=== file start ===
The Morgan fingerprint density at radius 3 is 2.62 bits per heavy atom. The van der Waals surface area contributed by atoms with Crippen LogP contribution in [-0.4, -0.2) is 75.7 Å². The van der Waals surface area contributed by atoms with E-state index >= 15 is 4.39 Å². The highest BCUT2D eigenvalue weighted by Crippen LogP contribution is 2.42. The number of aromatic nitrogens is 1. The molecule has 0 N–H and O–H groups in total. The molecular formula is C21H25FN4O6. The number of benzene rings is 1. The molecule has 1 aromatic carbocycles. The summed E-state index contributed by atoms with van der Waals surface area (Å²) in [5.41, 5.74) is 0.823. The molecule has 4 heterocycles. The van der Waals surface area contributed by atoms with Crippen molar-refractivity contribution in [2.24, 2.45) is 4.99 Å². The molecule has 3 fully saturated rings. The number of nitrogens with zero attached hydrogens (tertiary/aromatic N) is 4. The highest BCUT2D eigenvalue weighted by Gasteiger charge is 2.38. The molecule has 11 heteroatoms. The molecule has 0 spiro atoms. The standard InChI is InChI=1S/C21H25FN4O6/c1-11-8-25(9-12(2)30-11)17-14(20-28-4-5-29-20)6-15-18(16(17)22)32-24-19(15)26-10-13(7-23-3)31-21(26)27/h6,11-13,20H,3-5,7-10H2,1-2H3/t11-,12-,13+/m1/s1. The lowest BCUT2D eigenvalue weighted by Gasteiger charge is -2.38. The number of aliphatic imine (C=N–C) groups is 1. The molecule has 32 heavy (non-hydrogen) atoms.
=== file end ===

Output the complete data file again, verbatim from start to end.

The Morgan fingerprint density at radius 3 is 2.62 bits per heavy atom. The van der Waals surface area contributed by atoms with Crippen LogP contribution in [-0.4, -0.2) is 75.7 Å². The van der Waals surface area contributed by atoms with E-state index >= 15 is 4.39 Å². The highest BCUT2D eigenvalue weighted by Crippen LogP contribution is 2.42. The number of aromatic nitrogens is 1. The molecule has 0 N–H and O–H groups in total. The molecular formula is C21H25FN4O6. The number of benzene rings is 1. The molecule has 1 aromatic carbocycles. The summed E-state index contributed by atoms with van der Waals surface area (Å²) in [5.41, 5.74) is 0.823. The molecule has 4 heterocycles. The van der Waals surface area contributed by atoms with Crippen molar-refractivity contribution in [2.24, 2.45) is 4.99 Å². The molecule has 3 fully saturated rings. The number of nitrogens with zero attached hydrogens (tertiary/aromatic N) is 4. The highest BCUT2D eigenvalue weighted by Gasteiger charge is 2.38. The molecule has 11 heteroatoms. The molecule has 0 spiro atoms. The standard InChI is InChI=1S/C21H25FN4O6/c1-11-8-25(9-12(2)30-11)17-14(20-28-4-5-29-20)6-15-18(16(17)22)32-24-19(15)26-10-13(7-23-3)31-21(26)27/h6,11-13,20H,3-5,7-10H2,1-2H3/t11-,12-,13+/m1/s1. The lowest BCUT2D eigenvalue weighted by Gasteiger charge is -2.38. The number of aliphatic imine (C=N–C) groups is 1. The molecule has 32 heavy (non-hydrogen) atoms.